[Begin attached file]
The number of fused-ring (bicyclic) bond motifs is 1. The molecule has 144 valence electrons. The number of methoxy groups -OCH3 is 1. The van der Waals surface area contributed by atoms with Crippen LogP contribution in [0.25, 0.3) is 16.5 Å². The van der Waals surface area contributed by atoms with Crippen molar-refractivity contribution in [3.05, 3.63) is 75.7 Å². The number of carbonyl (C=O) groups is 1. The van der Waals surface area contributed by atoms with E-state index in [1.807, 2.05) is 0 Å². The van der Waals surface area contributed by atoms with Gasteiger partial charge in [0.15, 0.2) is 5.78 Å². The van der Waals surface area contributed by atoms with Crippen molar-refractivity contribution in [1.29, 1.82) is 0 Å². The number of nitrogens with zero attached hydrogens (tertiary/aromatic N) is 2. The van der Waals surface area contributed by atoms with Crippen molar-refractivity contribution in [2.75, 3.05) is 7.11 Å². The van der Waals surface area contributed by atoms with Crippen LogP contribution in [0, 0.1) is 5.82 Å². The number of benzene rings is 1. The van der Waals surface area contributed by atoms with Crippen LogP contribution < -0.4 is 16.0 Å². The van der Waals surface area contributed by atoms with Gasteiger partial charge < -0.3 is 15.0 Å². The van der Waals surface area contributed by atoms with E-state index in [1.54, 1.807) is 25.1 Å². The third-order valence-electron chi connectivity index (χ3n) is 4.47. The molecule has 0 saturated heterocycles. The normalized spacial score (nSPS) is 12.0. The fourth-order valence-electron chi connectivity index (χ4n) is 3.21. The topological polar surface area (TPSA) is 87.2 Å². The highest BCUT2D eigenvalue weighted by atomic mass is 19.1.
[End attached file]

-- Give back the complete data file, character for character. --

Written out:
The number of fused-ring (bicyclic) bond motifs is 1. The molecule has 144 valence electrons. The number of methoxy groups -OCH3 is 1. The van der Waals surface area contributed by atoms with Crippen LogP contribution in [0.25, 0.3) is 16.5 Å². The van der Waals surface area contributed by atoms with Crippen molar-refractivity contribution in [3.05, 3.63) is 75.7 Å². The number of carbonyl (C=O) groups is 1. The van der Waals surface area contributed by atoms with E-state index in [1.807, 2.05) is 0 Å². The van der Waals surface area contributed by atoms with Gasteiger partial charge in [0.15, 0.2) is 5.78 Å². The van der Waals surface area contributed by atoms with Crippen molar-refractivity contribution in [1.29, 1.82) is 0 Å². The number of nitrogens with zero attached hydrogens (tertiary/aromatic N) is 2. The van der Waals surface area contributed by atoms with Crippen molar-refractivity contribution in [2.75, 3.05) is 7.11 Å². The van der Waals surface area contributed by atoms with Crippen LogP contribution in [0, 0.1) is 5.82 Å². The number of benzene rings is 1. The van der Waals surface area contributed by atoms with Crippen LogP contribution < -0.4 is 16.0 Å². The van der Waals surface area contributed by atoms with Gasteiger partial charge < -0.3 is 15.0 Å². The van der Waals surface area contributed by atoms with E-state index in [1.54, 1.807) is 25.1 Å². The third-order valence-electron chi connectivity index (χ3n) is 4.47. The molecule has 0 saturated heterocycles. The normalized spacial score (nSPS) is 12.0. The fourth-order valence-electron chi connectivity index (χ4n) is 3.21. The topological polar surface area (TPSA) is 87.2 Å². The highest BCUT2D eigenvalue weighted by atomic mass is 19.1.